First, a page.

Joe Herron was always nice to the gay customers who came into the national retail store where he worked in a suburb of Columbus, Ohio. But his friendliness may have cost him a promotion, according to his mother.
Lyn Herron alleged that the district manager repeatedly refused to promote her son and, at one point, was overheard telling Joe Herron's direct supervisor that it had to do with Herron's sexuality.
"The district manager just looked at Joe's manager and said, 'Well, I think he's gay. And we don't have room for that here,'" Herron's mother told HuffPost.
While a Senate committee met Wednesday in Washington to vote on the Employment Non-Discrimination Act (ENDA) -- a bill that would bar employers from discriminating on the basis of sexual orientation or gender identity nationwide -- Lyn Herron and a handful of other mothers made their way to the Federal Building in Columbus to urge Ohio's Republican senator, Rob Portman, to help pass this long-debated legislation into law.
Portman's son is gay, and this spring, he became the first sitting Republican senator to support same-sex marriage. But the senator has not yet indicated where he stands on ENDA.
Portman did not respond to HuffPost's request for comment. In June, however, his spokesman Jeffrey Sadosky told the Washington Blade, "Sen. Portman is strongly opposed to discrimination and is looking at proposals to address it. He is concerned about excessive reliance on litigation as a tool for social change, and will continue to review the most recent version of ENDA."
The press conference in Columbus was organized by the advocacy group GetEQUAL.
"From coast to coast, LGBT Americans are suffering from not having federal workplace protections in place," said Heather Cronk, co-director of GetEQUAL. "We're looking to Senator Portman and other fair-minded Republicans to support this bill, to support their kids, and to support the idea that anyone -- regardless of sexual orientation or gender identity -- has the right to pursue the American Dream."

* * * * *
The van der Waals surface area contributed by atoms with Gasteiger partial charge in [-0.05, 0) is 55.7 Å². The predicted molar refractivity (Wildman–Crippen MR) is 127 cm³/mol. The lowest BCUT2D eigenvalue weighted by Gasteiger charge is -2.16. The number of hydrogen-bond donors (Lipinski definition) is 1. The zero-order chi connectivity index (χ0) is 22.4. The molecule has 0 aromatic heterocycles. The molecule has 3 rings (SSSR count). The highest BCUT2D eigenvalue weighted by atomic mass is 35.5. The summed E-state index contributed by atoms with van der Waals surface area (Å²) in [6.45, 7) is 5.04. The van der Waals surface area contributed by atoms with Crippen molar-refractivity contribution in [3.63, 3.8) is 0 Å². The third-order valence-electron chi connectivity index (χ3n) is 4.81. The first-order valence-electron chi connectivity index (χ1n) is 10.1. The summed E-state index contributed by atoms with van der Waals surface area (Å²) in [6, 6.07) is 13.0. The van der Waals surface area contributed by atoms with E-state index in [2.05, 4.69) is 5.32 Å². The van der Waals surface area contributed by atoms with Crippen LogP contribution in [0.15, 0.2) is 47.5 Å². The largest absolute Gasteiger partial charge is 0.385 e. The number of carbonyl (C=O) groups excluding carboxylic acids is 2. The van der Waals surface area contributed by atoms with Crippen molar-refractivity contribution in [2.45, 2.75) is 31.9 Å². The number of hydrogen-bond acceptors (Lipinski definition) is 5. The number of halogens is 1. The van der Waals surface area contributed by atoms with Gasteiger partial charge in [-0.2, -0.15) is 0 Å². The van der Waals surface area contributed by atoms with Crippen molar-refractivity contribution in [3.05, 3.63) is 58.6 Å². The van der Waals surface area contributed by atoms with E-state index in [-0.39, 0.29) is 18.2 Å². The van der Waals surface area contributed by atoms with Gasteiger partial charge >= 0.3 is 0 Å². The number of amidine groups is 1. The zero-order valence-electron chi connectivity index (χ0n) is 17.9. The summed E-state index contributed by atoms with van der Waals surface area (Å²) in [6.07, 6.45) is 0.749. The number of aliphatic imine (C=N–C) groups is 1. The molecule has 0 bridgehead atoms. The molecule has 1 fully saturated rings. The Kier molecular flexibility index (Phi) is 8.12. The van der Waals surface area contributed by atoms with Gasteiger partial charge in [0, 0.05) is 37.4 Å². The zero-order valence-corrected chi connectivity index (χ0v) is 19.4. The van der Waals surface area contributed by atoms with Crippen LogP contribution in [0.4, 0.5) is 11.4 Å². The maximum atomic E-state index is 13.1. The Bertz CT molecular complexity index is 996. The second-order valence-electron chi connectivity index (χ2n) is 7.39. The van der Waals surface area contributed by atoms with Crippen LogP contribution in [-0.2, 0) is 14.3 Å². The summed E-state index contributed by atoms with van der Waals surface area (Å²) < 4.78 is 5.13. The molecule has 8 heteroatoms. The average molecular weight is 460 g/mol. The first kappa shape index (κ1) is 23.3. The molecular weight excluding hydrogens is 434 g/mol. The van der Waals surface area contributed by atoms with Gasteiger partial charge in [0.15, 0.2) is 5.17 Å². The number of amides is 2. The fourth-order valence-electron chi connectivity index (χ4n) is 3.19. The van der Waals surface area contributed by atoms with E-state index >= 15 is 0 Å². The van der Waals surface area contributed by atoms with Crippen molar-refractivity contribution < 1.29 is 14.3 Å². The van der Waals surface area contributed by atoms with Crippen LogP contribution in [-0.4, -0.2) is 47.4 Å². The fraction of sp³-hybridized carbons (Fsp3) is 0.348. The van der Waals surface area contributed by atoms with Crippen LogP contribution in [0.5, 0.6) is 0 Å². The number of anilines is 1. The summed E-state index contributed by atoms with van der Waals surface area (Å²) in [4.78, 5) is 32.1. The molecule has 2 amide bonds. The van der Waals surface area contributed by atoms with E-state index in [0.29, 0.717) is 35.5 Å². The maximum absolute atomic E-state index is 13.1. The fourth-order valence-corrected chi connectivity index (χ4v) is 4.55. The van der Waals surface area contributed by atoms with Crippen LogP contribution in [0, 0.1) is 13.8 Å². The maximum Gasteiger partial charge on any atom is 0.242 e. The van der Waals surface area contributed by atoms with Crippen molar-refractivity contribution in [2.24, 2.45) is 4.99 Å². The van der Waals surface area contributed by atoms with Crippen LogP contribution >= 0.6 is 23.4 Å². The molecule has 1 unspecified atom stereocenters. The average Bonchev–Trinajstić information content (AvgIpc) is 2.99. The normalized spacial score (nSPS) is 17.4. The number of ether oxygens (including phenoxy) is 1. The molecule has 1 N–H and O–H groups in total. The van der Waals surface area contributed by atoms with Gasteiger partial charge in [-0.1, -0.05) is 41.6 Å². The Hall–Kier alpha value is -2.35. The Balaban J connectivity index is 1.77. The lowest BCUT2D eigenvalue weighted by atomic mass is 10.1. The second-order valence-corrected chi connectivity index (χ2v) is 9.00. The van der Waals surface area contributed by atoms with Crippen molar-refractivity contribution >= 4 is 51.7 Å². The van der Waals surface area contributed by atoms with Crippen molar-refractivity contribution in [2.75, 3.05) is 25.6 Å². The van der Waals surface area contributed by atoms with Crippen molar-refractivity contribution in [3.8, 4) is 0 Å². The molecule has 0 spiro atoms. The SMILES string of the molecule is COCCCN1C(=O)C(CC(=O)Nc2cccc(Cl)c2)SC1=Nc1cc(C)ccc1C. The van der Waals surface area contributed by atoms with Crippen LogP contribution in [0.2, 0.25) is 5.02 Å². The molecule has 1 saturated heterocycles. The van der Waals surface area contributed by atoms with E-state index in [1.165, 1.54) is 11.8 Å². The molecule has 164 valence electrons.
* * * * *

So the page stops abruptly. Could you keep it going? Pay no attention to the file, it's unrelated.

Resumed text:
Herron's son, now 26, has since left his retail position and landed a job in the developmental disability field. But for Herron, the fight is not over. "I think people need to know that ENDA doesn't just protect you if you're gay. It affects every one of us," she said.
Gail Burkholder decided to join Herron at the press conference because, she told HuffPost, "I'm trying, like any good parent who childproofs their home, to look a few years ahead and say, 'What can I do to smooth the way for my kid and other kids?'"
Burkholder's son, a bisexual transgender 20-year-old, has yet to face discrimination in the workplace. "But he really hasn't worked yet," she said.
She also has a straight son. At the press conference, Burkholder planned to tell the crowd about both of her children and argue that they shouldn't be treated differently. "Both of my boys are over six feet tall, are studying the sciences in college and graduate school, and have found the person with whom they want to have kids and grow old together," she planned to say. "Please tell me which one can and should be legally fired because of who he is, rather than what he can do for his employer!"
On Wednesday morning, the Senate Committee on Health, Education, Labor and Pensions by a bipartisan vote approved the latest version of ENDA, which will now head to the Senate floor.